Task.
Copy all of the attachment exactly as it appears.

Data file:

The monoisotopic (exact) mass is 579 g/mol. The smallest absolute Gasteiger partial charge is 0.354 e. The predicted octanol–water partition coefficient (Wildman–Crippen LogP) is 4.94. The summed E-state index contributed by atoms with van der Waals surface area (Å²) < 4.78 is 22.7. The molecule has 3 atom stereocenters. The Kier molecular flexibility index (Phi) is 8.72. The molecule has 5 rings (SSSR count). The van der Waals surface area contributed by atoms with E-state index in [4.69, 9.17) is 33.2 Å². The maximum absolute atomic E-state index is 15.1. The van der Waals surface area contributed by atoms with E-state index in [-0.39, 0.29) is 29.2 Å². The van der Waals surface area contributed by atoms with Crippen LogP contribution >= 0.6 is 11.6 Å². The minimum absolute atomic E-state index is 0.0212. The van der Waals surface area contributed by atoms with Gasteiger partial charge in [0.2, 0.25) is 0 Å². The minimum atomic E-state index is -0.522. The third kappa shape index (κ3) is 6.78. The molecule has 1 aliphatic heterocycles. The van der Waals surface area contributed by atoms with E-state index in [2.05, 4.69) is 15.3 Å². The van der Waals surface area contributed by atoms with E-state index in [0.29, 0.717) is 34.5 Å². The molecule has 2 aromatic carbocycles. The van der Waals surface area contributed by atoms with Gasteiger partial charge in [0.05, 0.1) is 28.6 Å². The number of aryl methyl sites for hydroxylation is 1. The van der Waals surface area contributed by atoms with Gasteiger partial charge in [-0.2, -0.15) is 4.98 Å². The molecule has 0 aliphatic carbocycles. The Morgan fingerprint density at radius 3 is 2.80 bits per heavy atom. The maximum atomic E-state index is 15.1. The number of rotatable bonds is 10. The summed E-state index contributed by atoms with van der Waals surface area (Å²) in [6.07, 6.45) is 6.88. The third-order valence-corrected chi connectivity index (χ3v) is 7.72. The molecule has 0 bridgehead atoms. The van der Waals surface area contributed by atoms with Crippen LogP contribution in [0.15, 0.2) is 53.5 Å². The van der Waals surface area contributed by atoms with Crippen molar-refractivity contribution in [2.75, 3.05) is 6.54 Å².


The monoisotopic (exact) mass is 579 g/mol. The smallest absolute Gasteiger partial charge is 0.354 e. The predicted octanol–water partition coefficient (Wildman–Crippen LogP) is 4.94. The summed E-state index contributed by atoms with van der Waals surface area (Å²) < 4.78 is 22.7. The molecule has 3 atom stereocenters. The Kier molecular flexibility index (Phi) is 8.72. The molecule has 5 rings (SSSR count). The van der Waals surface area contributed by atoms with E-state index in [4.69, 9.17) is 33.2 Å². The maximum absolute atomic E-state index is 15.1. The van der Waals surface area contributed by atoms with E-state index in [-0.39, 0.29) is 29.2 Å². The van der Waals surface area contributed by atoms with Crippen LogP contribution >= 0.6 is 11.6 Å². The minimum absolute atomic E-state index is 0.0212. The van der Waals surface area contributed by atoms with Gasteiger partial charge in [0.2, 0.25) is 0 Å². The minimum atomic E-state index is -0.522. The third kappa shape index (κ3) is 6.78. The molecule has 1 aliphatic heterocycles. The van der Waals surface area contributed by atoms with E-state index in [2.05, 4.69) is 15.3 Å². The van der Waals surface area contributed by atoms with E-state index in [0.29, 0.717) is 34.5 Å². The molecule has 2 aromatic carbocycles. The van der Waals surface area contributed by atoms with Gasteiger partial charge in [0.05, 0.1) is 28.6 Å². The number of aryl methyl sites for hydroxylation is 1. The van der Waals surface area contributed by atoms with Gasteiger partial charge in [-0.2, -0.15) is 4.98 Å². The molecule has 0 aliphatic carbocycles. The Morgan fingerprint density at radius 3 is 2.80 bits per heavy atom. The maximum atomic E-state index is 15.1. The number of rotatable bonds is 10. The summed E-state index contributed by atoms with van der Waals surface area (Å²) in [6.07, 6.45) is 6.88. The third-order valence-corrected chi connectivity index (χ3v) is 7.72. The molecule has 0 bridgehead atoms. The van der Waals surface area contributed by atoms with Crippen LogP contribution in [0.15, 0.2) is 53.5 Å². The van der Waals surface area contributed by atoms with Crippen molar-refractivity contribution in [2.75, 3.05) is 6.54 Å².